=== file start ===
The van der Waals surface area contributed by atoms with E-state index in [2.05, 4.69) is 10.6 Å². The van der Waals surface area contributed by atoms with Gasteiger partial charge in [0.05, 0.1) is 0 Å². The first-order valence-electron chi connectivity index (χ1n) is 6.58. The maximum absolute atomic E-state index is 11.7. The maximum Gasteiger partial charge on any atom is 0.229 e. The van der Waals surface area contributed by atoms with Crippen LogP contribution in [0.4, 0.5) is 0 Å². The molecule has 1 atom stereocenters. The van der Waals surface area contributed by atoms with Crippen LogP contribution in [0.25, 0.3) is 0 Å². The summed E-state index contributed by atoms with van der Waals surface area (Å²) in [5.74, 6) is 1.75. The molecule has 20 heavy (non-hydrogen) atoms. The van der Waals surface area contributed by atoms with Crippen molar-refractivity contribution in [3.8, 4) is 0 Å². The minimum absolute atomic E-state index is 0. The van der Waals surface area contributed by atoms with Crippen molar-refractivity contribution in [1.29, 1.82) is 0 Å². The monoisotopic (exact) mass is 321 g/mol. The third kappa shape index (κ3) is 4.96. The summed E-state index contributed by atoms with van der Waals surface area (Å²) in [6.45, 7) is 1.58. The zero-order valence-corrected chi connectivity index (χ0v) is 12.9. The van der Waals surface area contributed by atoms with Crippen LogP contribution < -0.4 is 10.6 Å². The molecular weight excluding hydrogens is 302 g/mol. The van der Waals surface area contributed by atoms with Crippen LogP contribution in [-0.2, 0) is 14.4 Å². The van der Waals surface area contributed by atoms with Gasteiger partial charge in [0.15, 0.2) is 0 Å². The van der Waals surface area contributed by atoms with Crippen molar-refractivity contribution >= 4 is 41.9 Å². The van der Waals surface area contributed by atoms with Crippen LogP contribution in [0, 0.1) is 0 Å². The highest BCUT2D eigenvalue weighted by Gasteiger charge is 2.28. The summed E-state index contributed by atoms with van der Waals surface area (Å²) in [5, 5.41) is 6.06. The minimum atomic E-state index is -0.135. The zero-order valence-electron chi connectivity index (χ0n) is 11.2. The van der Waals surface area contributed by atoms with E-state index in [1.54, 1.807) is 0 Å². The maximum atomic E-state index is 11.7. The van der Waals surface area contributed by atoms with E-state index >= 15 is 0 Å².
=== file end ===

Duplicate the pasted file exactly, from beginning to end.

The van der Waals surface area contributed by atoms with E-state index in [2.05, 4.69) is 10.6 Å². The van der Waals surface area contributed by atoms with Gasteiger partial charge in [0.05, 0.1) is 0 Å². The first-order valence-electron chi connectivity index (χ1n) is 6.58. The maximum absolute atomic E-state index is 11.7. The maximum Gasteiger partial charge on any atom is 0.229 e. The van der Waals surface area contributed by atoms with Crippen LogP contribution in [0.4, 0.5) is 0 Å². The molecule has 1 atom stereocenters. The van der Waals surface area contributed by atoms with Crippen LogP contribution in [0.25, 0.3) is 0 Å². The summed E-state index contributed by atoms with van der Waals surface area (Å²) in [5.74, 6) is 1.75. The molecule has 20 heavy (non-hydrogen) atoms. The van der Waals surface area contributed by atoms with Crippen molar-refractivity contribution in [3.8, 4) is 0 Å². The minimum absolute atomic E-state index is 0. The van der Waals surface area contributed by atoms with Crippen molar-refractivity contribution in [1.29, 1.82) is 0 Å². The monoisotopic (exact) mass is 321 g/mol. The third kappa shape index (κ3) is 4.96. The summed E-state index contributed by atoms with van der Waals surface area (Å²) in [6.45, 7) is 1.58. The zero-order valence-corrected chi connectivity index (χ0v) is 12.9. The van der Waals surface area contributed by atoms with Crippen LogP contribution < -0.4 is 10.6 Å². The molecular weight excluding hydrogens is 302 g/mol. The van der Waals surface area contributed by atoms with Crippen LogP contribution in [-0.2, 0) is 14.4 Å². The van der Waals surface area contributed by atoms with Gasteiger partial charge in [0.15, 0.2) is 0 Å². The van der Waals surface area contributed by atoms with Crippen molar-refractivity contribution >= 4 is 41.9 Å². The van der Waals surface area contributed by atoms with Crippen LogP contribution in [0, 0.1) is 0 Å². The highest BCUT2D eigenvalue weighted by Gasteiger charge is 2.28. The summed E-state index contributed by atoms with van der Waals surface area (Å²) in [5, 5.41) is 6.06. The minimum atomic E-state index is -0.135. The zero-order valence-electron chi connectivity index (χ0n) is 11.2. The van der Waals surface area contributed by atoms with E-state index in [1.54, 1.807) is 0 Å². The maximum atomic E-state index is 11.7. The van der Waals surface area contributed by atoms with E-state index >= 15 is 0 Å².